June 4, 2015

Commentary on the Book of Genesis

By: Tom Lowe

 

PART: III HISTORY OF ISAAC AND JACOB (Gen. 25:19-36:43)

 

Topic #D:  JACOB'S RETURN TO CANAAN. (Gen. 31:1-33:17)                

 

 


Lesson III.D.3: Jacob Rebukes Laban. (Gen. 31:36-42)

 

 

Genesis 31:36-42 (KJV)

 

36 And Jacob was wroth, and chode with Laban: and Jacob answered and said to Laban, What is my trespass? what is my sin, that thou hast so hotly pursued after me?

37 Whereas thou hast searched all my stuff, what hast thou found of all thy household stuff? set it here before my brethren and thy brethren, that they may judge betwixt us both.

38 This twenty years have I been with thee; thy ewes and thy she goats have not cast their young, and the rams of thy flock have I not eaten.

39 That which was torn of beasts I brought not unto thee; I bare the loss of it; of my hand didst thou require it, whether stolen by day, or stolen by night.

40 Thus I was; in the day the drought consumed me, and the frost by night; and my sleep departed from mine eyes.

41 Thus have I been twenty years in thy house; I served thee fourteen years for thy two daughters, and six years for thy cattle: and thou hast changed my wages ten times.

42 Except the God of my father, the God of Abraham, and the fear of Isaac, had been with me, surely thou hadst sent me away now empty. God hath seen mine affliction and the labour of my hands, and rebuked thee yesternight.

 

 

 

Introduction

 

For years Jacob had been building up resentments against his uncle.  There is no record that he had ever vented these grudges before, but now, his patience exhausted, he turned on Laban in a rage.  He looked at his ramsacked camp, at the frightened faces of his children, and Laban’s armed men, and he gave Laban a piece of his mind.  Grudges he had been nursing for years came spilling out.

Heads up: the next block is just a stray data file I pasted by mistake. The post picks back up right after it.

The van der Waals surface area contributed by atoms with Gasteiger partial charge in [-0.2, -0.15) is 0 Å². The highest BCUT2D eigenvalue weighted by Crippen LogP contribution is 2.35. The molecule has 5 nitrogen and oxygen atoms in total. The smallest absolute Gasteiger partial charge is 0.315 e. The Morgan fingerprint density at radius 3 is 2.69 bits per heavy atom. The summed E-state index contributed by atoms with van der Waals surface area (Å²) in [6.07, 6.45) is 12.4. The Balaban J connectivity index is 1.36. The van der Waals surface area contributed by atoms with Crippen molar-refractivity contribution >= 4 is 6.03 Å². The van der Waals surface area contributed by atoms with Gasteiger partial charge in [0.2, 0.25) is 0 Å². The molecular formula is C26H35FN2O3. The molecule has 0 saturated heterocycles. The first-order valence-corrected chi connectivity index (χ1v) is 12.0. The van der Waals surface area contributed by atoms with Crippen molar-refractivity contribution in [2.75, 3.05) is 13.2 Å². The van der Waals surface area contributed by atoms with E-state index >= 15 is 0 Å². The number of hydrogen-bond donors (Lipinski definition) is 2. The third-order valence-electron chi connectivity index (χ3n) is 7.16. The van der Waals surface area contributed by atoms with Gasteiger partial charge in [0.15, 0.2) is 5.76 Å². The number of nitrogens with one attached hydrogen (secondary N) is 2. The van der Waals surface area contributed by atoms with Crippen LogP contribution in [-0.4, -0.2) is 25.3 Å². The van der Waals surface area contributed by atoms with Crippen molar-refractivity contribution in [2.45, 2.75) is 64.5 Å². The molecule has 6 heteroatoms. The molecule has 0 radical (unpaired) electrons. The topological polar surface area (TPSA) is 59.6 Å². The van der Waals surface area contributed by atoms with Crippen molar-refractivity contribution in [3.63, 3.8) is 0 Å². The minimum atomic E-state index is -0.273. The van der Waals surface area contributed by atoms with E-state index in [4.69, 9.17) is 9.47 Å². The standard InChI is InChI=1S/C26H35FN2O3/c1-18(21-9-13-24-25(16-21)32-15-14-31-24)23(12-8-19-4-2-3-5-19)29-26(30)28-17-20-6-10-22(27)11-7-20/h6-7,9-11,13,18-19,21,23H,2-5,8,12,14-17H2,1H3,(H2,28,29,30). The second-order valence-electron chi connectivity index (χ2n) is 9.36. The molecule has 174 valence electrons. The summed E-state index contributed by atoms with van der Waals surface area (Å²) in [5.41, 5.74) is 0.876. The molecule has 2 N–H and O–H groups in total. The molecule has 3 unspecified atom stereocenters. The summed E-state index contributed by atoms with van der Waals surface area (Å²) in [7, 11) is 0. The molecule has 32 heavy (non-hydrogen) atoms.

Commentary

 

36 And Jacob was wroth, and chode with Laban: and Jacob answered and said to Laban, What is my trespass? what is my sin, that thou hast so hotly pursued after me?

 

Irritated because his accusation seemed unfounded, Laban’s anger faded.  Now it was Jacob’s turn; now he became enraged and began to upbraid his father-in-law, demanding an explanation for his actions.  Laban had accused him of theft but had produced no evidence.  “And Jacob was wroth, and chode with Laban.” The word “wroth” means “to be burnt”; the word “chode” comes from a root meaning “to seize” or “to tear.” Jacob, burning with anger, was ready to tear somebody up. 

 

“What is my trespass? what is my sin, that thou hast so hotly pursued after me?” He was angry at being “hotly pursued” by Laban.

 

 

37 Whereas thou hast searched all my stuff, what hast thou found of all thy household stuff? set it here before my brethren and thy brethren, that they may judge betwixt us both.

 

“Whereas thou hast searched all my stuff, what hast thou found of all thy household stuff?” Watching his devious father-in-law arrogantly search through all the family’s personal possessions made Jacob angry, and rightly so; and feelings were now released from his heart that had been buried there for twenty years.  Jacob spoke openly of Laban’s underhanded practices, how he had deceived Jacob, given him the hardest work, and changed his wages many times (v. 41).